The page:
Leichter Panzerspähwagen 221 converted as tank hunter with the Mauser 2.8cm sPzB 41. Some reconnaissance SS unit in the Caucasus, summer 1943.
Sd.Kfz.222 in Poland
Sd.Kfz.222 from the XXth Motorized Division recce squadron, Poland, September 1939.
Sd.Kfz.222, France
Sd.Kfz.222 from a XVth Panzerdivision recce unit, France, May 1940.
Sd.Kfz.222 with the Deutsche Afrika Korps
Sd.Kfz.222 of the Deutsche Afrika Korps, recce unit attached to the XXIst Panzerdivision, Libya, fall 1941. These vehicles were criticized for their insufficient range and were literally crammed with fuel jerrycans.
Sd.Kfz.222 on the Eastern Front
Sd.Kfz.222 on the Eastern Front, summer 1941. The brownish camouflage was applied locally.
Sd.Kfz.222 in Normandy
Sd.Kfz.222 from the XXIst Panzerdivision, Caen sector, Normandy, summer 1944. Notice the late KwK 38 long barrel 2 cm (0.79 in) gun and MG 42.
Sd.Kfz.223 of the DAK
Sd.Kfz.223 Leichter Panzerspähwagen (Fu), the regular radio version, here from a recce squadron attached to the 164th Leichte Afrika Division (former 90th LAD), El Alamein sector, Egypt, fall 1942.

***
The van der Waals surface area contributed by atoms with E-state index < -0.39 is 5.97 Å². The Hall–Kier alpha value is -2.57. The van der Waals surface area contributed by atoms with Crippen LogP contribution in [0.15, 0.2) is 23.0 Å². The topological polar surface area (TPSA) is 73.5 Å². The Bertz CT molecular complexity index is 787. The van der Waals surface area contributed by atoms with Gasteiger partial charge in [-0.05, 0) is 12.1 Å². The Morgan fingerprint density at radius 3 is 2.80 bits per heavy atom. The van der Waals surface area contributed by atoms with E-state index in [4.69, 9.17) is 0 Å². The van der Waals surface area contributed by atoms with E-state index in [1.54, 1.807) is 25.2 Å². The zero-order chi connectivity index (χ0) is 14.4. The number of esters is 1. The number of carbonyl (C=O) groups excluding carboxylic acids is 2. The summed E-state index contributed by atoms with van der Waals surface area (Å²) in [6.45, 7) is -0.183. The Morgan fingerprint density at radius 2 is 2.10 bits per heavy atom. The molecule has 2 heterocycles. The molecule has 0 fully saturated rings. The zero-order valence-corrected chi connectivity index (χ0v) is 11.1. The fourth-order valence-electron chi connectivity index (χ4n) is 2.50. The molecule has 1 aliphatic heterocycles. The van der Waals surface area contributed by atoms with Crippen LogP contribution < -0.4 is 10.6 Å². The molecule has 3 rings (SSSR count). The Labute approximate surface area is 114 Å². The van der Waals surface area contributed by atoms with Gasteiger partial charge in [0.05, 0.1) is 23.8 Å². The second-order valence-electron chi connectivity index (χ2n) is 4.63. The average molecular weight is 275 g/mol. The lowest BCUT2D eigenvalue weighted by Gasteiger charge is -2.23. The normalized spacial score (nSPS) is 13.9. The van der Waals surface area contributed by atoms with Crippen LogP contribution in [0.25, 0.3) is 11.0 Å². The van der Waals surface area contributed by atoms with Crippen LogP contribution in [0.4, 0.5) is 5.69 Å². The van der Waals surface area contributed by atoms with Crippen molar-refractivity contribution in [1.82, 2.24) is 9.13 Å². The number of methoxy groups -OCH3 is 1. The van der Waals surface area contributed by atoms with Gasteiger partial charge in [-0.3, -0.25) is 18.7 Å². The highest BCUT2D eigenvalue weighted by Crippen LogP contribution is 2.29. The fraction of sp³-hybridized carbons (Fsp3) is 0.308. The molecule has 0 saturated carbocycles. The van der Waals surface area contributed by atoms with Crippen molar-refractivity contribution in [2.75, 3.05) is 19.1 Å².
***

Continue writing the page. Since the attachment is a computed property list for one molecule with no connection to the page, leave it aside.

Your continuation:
Sd.Kfz.223 in Russia
Sd.Kfz.223, Russia, XIIIth Panzerdivision, Operation Barbarossa, summer 1941.
Sd.Kfz.223 in western Ukraine
Sd.Kfz.223 in western Ukraine, unidentified SS Aufklärung Abteilung, fall 1943.


SdKfz 260, recoignisable to its single whip antenna. These vehicles were unarmed and apparently had no marking, no balkankreuz.

SdKfz 261, equipped with a four-pole bed frame antenna in the winter 1942-43, eastern front.

Gallery

Sd.Kfz.223 from a private collectionSd.Kfz.222 inspected by British troops
Germans Tanks of ww2
Germans Tanks of ww2

By David.B

Tank Encyclopedia's Creator, webmaster and illustrator since 2010.

8 replies on “Sd.Kfz.222/223”

they’re just that, hub covers to protect the hubs and bolts, other German made armoured cars had them as well, however they were replaced with a different type of wheel without the hub covers later in the war
_TE Moderator

Sdkfz 13 147 1932-1934
Sdkfz 14 40 1934-1935
Sdkfz 221 339 1934-1940
Sdkfz 222 989 1936-1943
Sdkfz 223 550 1936-1944

I am interested to know where the Fuel filler cap is situated on this series of vehicles if anyone knows
As I am currently building a diorama.

The fuel tank is on the rear right side of the engine compartment. The fuel filler is on the rear deck directly behind the turret. There is at least one video on YouTube of a sd.kfz 222 being refuelled from small cans.